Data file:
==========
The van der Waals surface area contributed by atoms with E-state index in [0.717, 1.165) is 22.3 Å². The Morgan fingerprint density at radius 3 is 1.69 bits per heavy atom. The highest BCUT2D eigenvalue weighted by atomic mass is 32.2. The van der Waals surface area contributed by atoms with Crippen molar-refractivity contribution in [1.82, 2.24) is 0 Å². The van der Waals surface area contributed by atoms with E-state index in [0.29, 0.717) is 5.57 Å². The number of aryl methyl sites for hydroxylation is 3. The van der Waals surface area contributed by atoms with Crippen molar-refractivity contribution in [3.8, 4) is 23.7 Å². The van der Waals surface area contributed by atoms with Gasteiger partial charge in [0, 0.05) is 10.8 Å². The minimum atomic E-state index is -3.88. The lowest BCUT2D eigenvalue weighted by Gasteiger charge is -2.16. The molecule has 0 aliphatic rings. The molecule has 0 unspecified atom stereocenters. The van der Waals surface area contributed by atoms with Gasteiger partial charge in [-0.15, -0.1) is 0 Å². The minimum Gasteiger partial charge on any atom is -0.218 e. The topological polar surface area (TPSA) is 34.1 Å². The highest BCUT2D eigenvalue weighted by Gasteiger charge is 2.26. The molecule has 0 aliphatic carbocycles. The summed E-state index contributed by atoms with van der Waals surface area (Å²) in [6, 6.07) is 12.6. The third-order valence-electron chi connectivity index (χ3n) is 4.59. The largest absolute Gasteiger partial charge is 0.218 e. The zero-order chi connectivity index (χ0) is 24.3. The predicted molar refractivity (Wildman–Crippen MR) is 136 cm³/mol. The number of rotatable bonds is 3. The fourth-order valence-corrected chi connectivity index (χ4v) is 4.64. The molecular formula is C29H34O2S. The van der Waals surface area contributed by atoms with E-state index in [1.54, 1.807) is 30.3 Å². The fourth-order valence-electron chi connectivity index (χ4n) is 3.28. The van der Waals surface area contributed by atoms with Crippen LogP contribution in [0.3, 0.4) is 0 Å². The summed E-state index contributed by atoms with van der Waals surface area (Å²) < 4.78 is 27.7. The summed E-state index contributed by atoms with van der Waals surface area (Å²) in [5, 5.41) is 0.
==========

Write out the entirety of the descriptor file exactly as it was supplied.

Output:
The van der Waals surface area contributed by atoms with E-state index in [0.717, 1.165) is 22.3 Å². The Morgan fingerprint density at radius 3 is 1.69 bits per heavy atom. The highest BCUT2D eigenvalue weighted by atomic mass is 32.2. The van der Waals surface area contributed by atoms with Crippen molar-refractivity contribution in [1.82, 2.24) is 0 Å². The van der Waals surface area contributed by atoms with E-state index in [0.29, 0.717) is 5.57 Å². The number of aryl methyl sites for hydroxylation is 3. The van der Waals surface area contributed by atoms with Crippen molar-refractivity contribution in [3.8, 4) is 23.7 Å². The van der Waals surface area contributed by atoms with Gasteiger partial charge in [0, 0.05) is 10.8 Å². The minimum atomic E-state index is -3.88. The lowest BCUT2D eigenvalue weighted by Gasteiger charge is -2.16. The molecule has 0 aliphatic rings. The molecule has 0 unspecified atom stereocenters. The van der Waals surface area contributed by atoms with Gasteiger partial charge in [-0.15, -0.1) is 0 Å². The minimum Gasteiger partial charge on any atom is -0.218 e. The topological polar surface area (TPSA) is 34.1 Å². The highest BCUT2D eigenvalue weighted by Gasteiger charge is 2.26. The molecule has 0 aliphatic carbocycles. The summed E-state index contributed by atoms with van der Waals surface area (Å²) in [6, 6.07) is 12.6. The third-order valence-electron chi connectivity index (χ3n) is 4.59. The largest absolute Gasteiger partial charge is 0.218 e. The zero-order chi connectivity index (χ0) is 24.3. The predicted molar refractivity (Wildman–Crippen MR) is 136 cm³/mol. The number of rotatable bonds is 3. The fourth-order valence-corrected chi connectivity index (χ4v) is 4.64. The molecular formula is C29H34O2S. The van der Waals surface area contributed by atoms with E-state index in [1.54, 1.807) is 30.3 Å². The fourth-order valence-electron chi connectivity index (χ4n) is 3.28. The van der Waals surface area contributed by atoms with Crippen LogP contribution in [0.3, 0.4) is 0 Å². The summed E-state index contributed by atoms with van der Waals surface area (Å²) < 4.78 is 27.7. The summed E-state index contributed by atoms with van der Waals surface area (Å²) in [5, 5.41) is 0.